During a press conference in the Rose Garden of the White House on Thursday, President Barack Obama addressed the controversy surrounding the Department of Justice’s obtainment of two months of phone records from the Associated Press. Obama said that it is his responsibility to keep the public safe and, thought the details of the case were not yet fully known, the AP may have comprised national security by publishing sensitive information.
The president dismissed comparisons being made between his administration that that of President Richard Nixon. “I’ll let you guys engage in those comparisons,” Obama said. “My concern making sure that, if there’s a problem in the government, that we fix it.”
Obama said that this was true of the IRS scandal and the concerns Republicans have expressed about the Benghazi attack, “which is why we’re going to need to work with Congress to make sure that there’s adequate funding for what’s necessary out there.”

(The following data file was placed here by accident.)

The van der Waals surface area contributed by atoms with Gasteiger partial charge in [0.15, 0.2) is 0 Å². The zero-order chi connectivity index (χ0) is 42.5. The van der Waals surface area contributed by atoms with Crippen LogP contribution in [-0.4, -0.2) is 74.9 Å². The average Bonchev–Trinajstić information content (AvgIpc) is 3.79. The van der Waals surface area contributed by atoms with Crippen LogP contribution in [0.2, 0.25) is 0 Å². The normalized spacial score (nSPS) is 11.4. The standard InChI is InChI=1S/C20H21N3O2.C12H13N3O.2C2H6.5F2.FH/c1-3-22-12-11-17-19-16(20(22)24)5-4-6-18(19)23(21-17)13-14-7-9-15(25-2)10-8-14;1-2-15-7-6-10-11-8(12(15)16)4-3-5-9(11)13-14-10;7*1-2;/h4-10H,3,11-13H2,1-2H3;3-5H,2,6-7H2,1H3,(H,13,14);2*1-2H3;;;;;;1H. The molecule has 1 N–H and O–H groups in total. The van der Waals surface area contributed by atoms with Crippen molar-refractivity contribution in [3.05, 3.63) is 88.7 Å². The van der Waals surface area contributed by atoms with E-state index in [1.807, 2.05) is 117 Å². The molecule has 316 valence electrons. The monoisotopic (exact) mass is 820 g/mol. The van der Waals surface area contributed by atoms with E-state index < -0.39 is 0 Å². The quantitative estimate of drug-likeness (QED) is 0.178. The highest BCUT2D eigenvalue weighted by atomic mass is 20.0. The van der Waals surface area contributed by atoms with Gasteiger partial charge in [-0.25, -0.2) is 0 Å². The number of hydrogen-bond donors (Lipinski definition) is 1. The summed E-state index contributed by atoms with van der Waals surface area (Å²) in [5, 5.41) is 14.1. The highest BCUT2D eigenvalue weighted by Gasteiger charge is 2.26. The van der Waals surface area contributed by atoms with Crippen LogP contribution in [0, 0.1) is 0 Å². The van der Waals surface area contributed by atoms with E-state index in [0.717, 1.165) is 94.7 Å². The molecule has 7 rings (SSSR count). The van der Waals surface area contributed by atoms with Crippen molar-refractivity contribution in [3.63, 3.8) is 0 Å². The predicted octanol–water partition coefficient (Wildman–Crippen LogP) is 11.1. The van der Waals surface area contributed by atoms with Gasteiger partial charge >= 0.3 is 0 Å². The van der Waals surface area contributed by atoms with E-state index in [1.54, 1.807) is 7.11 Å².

Obama said he would not comment on the case that required the Justice Department to seize AP’s phone records. “Leaks related to national security can put people at risk,” the president noted. “They can put some of our intelligence officers, who are in various dangerous situations that are easily compromised, at risk.”
“The flip side is, we also live in a democracy where a free press, free expression, and the open flow of information helps hold me accountable, helps hold our government accountable, and helps our democracy function,” Obama added. “The whole reason I got involved in politics is because I believe so deeply in that democracy and that process.”
Obama said that “we still don’t know all the details of” the case that required the DoJ to seize AP’s phone records. However, he welcomed the debate over renewed media protection laws that has resulted from that action.
Watch the clip below via CNN:
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